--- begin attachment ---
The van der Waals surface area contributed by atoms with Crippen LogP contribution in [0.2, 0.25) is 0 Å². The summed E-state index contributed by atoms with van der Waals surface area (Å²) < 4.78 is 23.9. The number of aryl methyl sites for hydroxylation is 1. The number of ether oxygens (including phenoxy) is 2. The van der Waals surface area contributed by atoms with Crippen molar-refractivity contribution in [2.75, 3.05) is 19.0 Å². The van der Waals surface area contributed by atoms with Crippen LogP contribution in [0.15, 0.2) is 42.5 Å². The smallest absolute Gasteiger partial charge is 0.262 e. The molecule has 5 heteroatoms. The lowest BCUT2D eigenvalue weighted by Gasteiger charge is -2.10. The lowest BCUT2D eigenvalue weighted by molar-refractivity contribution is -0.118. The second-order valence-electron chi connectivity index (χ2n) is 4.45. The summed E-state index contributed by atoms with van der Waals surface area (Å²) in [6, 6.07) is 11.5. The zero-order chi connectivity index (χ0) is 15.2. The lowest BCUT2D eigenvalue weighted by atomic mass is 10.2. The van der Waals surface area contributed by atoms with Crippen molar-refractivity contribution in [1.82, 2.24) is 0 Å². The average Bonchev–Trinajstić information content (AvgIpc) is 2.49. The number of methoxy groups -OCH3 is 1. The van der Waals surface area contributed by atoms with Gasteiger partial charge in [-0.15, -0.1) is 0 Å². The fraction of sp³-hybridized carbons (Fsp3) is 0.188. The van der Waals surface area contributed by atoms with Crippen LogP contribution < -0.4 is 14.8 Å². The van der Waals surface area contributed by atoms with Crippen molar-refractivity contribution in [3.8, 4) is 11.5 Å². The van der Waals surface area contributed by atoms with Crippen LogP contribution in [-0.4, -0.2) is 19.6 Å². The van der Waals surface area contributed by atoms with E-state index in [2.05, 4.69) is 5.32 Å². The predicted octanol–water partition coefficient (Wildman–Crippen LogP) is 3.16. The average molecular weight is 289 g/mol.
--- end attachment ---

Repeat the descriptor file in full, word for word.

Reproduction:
The van der Waals surface area contributed by atoms with Crippen LogP contribution in [0.2, 0.25) is 0 Å². The summed E-state index contributed by atoms with van der Waals surface area (Å²) < 4.78 is 23.9. The number of aryl methyl sites for hydroxylation is 1. The number of ether oxygens (including phenoxy) is 2. The van der Waals surface area contributed by atoms with Crippen molar-refractivity contribution in [2.75, 3.05) is 19.0 Å². The van der Waals surface area contributed by atoms with Crippen LogP contribution in [0.15, 0.2) is 42.5 Å². The smallest absolute Gasteiger partial charge is 0.262 e. The molecule has 5 heteroatoms. The lowest BCUT2D eigenvalue weighted by Gasteiger charge is -2.10. The lowest BCUT2D eigenvalue weighted by molar-refractivity contribution is -0.118. The second-order valence-electron chi connectivity index (χ2n) is 4.45. The summed E-state index contributed by atoms with van der Waals surface area (Å²) in [6, 6.07) is 11.5. The zero-order chi connectivity index (χ0) is 15.2. The lowest BCUT2D eigenvalue weighted by atomic mass is 10.2. The van der Waals surface area contributed by atoms with Crippen molar-refractivity contribution in [1.82, 2.24) is 0 Å². The average Bonchev–Trinajstić information content (AvgIpc) is 2.49. The number of methoxy groups -OCH3 is 1. The van der Waals surface area contributed by atoms with Gasteiger partial charge in [-0.15, -0.1) is 0 Å². The fraction of sp³-hybridized carbons (Fsp3) is 0.188. The van der Waals surface area contributed by atoms with Crippen LogP contribution < -0.4 is 14.8 Å². The van der Waals surface area contributed by atoms with Crippen molar-refractivity contribution in [3.8, 4) is 11.5 Å². The van der Waals surface area contributed by atoms with Crippen LogP contribution in [-0.4, -0.2) is 19.6 Å². The van der Waals surface area contributed by atoms with E-state index in [2.05, 4.69) is 5.32 Å². The predicted octanol–water partition coefficient (Wildman–Crippen LogP) is 3.16. The average molecular weight is 289 g/mol.